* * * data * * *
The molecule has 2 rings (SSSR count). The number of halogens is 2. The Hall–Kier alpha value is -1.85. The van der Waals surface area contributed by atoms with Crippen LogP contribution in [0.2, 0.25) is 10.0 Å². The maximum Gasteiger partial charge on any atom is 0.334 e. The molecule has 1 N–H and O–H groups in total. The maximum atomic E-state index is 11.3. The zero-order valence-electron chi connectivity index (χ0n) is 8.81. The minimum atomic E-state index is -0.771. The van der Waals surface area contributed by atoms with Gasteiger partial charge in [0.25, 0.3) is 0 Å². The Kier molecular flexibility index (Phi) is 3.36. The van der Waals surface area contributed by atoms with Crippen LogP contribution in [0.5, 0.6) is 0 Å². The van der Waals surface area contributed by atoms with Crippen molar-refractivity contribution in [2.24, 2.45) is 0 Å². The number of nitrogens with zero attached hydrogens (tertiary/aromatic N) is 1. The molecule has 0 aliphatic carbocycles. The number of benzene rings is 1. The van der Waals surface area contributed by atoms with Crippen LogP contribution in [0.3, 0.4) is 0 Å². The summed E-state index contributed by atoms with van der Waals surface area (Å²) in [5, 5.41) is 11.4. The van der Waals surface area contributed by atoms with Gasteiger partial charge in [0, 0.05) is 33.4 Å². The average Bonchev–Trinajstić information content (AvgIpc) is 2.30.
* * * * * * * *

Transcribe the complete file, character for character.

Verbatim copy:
The molecule has 2 rings (SSSR count). The number of halogens is 2. The Hall–Kier alpha value is -1.85. The van der Waals surface area contributed by atoms with Crippen LogP contribution in [0.2, 0.25) is 10.0 Å². The maximum Gasteiger partial charge on any atom is 0.334 e. The molecule has 1 N–H and O–H groups in total. The maximum atomic E-state index is 11.3. The zero-order valence-electron chi connectivity index (χ0n) is 8.81. The minimum atomic E-state index is -0.771. The van der Waals surface area contributed by atoms with Gasteiger partial charge in [0.25, 0.3) is 0 Å². The Kier molecular flexibility index (Phi) is 3.36. The van der Waals surface area contributed by atoms with Crippen LogP contribution in [0.5, 0.6) is 0 Å². The van der Waals surface area contributed by atoms with Crippen molar-refractivity contribution in [2.24, 2.45) is 0 Å². The number of nitrogens with zero attached hydrogens (tertiary/aromatic N) is 1. The molecule has 0 aliphatic carbocycles. The number of benzene rings is 1. The van der Waals surface area contributed by atoms with Crippen LogP contribution in [0.3, 0.4) is 0 Å². The summed E-state index contributed by atoms with van der Waals surface area (Å²) in [5, 5.41) is 11.4. The van der Waals surface area contributed by atoms with Gasteiger partial charge in [0, 0.05) is 33.4 Å². The average Bonchev–Trinajstić information content (AvgIpc) is 2.30.